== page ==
``pair = LLLAATSSTST``

and `NIL` is identical to the standard `false` function:

``NIL = LLT``

The result of this conversion for our `LALALA` example can be represented in LAST as (whitespace for clarity):

``````LAAT LLLLSSST
LAAT LLLLSST
LAAT LLLLSSST
LAAT LLLLSST
LAAT LLLLSSST
LAAT LLLLSST
LLT``````

This list is then fed to the main function.

The main function should operate on that input and then output a result as a similar list of digits. Here the operation is identity, so the input is turned directly into output without change. So the output of our main function will be exactly the same list:

``````LAAT LLLLSSST
LAAT LLLLSST
LAAT LLLLSSST
LAAT LLLLSST
LAAT LLLLSSST
LAAT LLLLSST
LLT``````

That list is then converted back to digits and displayed:

``LALALA``

# BLC-style LAST self-interpreter

The operation of the BLC self-interpreter is explained in detail in this paper.

A similar albeit more efficient self-interpreter for LAST is 97 characters:

``````ALATTLALLLATSLAAAATSASTLASTLLASSTLAATSTSSTSASTLASS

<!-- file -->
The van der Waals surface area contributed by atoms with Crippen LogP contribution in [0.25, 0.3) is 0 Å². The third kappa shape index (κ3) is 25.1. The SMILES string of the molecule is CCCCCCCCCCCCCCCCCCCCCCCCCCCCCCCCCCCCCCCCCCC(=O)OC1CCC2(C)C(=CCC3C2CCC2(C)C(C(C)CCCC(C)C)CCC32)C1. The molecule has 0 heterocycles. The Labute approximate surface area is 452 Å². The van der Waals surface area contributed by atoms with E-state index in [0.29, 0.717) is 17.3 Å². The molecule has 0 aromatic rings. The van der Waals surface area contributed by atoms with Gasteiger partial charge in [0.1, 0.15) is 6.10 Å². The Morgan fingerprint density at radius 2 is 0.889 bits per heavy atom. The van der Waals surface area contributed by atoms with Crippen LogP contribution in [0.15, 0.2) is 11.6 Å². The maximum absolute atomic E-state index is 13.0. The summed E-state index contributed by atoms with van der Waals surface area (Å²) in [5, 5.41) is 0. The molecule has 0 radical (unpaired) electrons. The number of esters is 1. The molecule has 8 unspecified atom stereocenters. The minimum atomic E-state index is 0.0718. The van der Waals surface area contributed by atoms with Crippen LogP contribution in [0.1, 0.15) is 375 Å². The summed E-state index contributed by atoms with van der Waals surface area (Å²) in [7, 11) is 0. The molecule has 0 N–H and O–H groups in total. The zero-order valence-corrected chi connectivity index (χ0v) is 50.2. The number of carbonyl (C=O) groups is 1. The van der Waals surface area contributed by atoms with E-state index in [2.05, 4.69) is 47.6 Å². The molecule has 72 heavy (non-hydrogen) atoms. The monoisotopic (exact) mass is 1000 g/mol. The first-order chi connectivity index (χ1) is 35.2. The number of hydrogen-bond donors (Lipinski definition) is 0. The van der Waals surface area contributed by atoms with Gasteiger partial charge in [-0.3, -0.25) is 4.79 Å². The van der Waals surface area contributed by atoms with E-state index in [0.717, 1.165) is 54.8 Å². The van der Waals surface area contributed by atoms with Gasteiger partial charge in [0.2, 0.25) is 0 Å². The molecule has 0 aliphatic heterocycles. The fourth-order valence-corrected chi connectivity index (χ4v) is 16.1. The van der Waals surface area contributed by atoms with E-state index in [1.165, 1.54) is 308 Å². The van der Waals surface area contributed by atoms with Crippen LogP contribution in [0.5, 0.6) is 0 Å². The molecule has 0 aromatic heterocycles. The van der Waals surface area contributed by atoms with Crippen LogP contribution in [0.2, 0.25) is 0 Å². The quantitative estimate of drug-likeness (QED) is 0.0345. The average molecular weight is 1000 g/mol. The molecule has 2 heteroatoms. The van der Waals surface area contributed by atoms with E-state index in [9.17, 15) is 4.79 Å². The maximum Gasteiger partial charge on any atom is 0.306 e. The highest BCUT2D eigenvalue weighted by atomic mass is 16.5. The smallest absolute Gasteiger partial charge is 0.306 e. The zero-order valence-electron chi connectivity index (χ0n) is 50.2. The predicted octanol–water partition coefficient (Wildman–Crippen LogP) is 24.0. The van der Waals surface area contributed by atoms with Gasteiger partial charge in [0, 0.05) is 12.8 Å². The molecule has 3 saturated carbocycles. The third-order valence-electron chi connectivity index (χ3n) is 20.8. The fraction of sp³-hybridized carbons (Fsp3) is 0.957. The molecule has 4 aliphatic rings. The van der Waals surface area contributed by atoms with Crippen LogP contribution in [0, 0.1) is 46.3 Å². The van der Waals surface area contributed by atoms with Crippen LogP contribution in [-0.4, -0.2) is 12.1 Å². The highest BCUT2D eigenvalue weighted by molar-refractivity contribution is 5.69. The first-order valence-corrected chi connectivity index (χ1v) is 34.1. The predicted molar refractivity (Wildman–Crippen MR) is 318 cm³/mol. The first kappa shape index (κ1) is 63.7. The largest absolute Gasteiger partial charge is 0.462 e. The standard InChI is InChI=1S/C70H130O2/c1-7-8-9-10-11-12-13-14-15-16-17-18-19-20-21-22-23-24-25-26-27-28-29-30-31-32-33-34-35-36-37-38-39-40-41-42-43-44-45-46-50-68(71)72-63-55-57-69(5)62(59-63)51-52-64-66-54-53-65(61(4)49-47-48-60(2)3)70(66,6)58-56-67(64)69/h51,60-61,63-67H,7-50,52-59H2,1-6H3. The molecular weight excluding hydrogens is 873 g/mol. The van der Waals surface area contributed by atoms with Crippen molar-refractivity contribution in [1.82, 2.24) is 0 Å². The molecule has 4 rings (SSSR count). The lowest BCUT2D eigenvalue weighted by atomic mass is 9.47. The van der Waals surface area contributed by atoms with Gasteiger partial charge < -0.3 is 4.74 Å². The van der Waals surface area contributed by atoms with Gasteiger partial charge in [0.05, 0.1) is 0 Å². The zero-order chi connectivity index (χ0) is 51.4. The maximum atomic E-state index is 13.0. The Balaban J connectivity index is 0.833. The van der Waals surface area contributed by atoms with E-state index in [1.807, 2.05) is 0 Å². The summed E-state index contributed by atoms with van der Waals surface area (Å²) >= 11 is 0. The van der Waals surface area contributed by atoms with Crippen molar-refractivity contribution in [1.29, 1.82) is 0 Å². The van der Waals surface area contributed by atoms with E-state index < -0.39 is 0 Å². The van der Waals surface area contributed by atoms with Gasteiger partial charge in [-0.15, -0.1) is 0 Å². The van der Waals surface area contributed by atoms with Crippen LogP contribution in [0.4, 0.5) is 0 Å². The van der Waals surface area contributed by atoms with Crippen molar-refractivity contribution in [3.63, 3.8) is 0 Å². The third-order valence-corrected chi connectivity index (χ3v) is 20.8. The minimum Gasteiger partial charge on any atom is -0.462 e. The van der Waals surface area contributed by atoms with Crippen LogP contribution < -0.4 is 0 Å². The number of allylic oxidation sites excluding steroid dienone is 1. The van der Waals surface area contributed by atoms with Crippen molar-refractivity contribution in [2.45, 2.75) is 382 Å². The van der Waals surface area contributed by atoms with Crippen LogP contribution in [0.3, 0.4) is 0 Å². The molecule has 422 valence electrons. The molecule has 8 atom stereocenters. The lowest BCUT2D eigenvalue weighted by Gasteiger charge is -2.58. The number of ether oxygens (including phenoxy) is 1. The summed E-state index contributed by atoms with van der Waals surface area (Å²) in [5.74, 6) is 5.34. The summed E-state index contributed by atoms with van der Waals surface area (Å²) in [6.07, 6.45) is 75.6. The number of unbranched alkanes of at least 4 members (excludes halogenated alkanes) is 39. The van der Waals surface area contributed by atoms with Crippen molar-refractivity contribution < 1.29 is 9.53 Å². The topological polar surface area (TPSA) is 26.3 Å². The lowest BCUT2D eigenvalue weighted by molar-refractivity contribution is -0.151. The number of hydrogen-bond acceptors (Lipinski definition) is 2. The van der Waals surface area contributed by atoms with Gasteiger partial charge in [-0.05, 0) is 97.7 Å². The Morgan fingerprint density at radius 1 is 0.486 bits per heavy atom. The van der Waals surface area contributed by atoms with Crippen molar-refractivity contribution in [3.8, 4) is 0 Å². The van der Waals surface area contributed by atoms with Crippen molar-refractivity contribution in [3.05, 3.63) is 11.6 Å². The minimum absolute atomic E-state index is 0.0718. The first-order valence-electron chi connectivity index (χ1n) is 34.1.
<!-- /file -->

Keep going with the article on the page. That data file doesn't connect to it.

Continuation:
TLASSTLAASSTTASTTSASTLASTLASTATLLTSATLATLLSTATT``````

The general interface of the interpreter is the same, except that thanks to the quaternary I/O (which fits neatly with the LAST syntax) as well as S-optimization it is more streamlined and efficient than the original.

Moreover, as we shall see, it can be trivially compressed into 194 bits, surpassing the original by 12 bits.

# Trivial binary encoding

Since LAST programs are quaternary numbers, there is a trivial mapping between LAST and binary:

``````L <-> 00
A <-> 01
S <-> 10
T <-> 11``````

# LAST-B: binary LAST

With the above mapping to binary, we can define LAST-B – a binary version of LAST which works exactly the same, except it uses binary rather than quaternary.

Since each quaternary digit turns into two binary digits, every LAST-B program fits into an even number of bits and the length of a LAST-B program in bits is twice the length of the equivalent LAST program.

This is unlike BLC, where odd de Bruijn indices take odd number of bits, so programs can have an odd length. The advantage of BLC indices is that they are shorter than LAST-B “indices” (index n is shorter by n bits).

# The 194-bit LAST-B self-interpreter

Having defined LAST-B, we can now translate the 97-character BLC-style LAST self-interpreter:

``````ALATTLALLLATSLAAAATSASTLASTLLASSTLAATSTSSTSASTLASS
TLASSTLAASSTTASTTSASTLASTLASTATLLTSATLATLLSTATT``````

into 194 bits:

``````01000111110001000000011110000101010111100110110001
10110000011010110001011110111010111001101100011010
11000110101100010110101111011011111001101100011011
00011011011100001110011100011100001011011111``````

# Playground

Enter LAST code or select an example and click one of the buttons below.

Example:

All characters except L, A, S, and T will be ignored.

Output will appear here.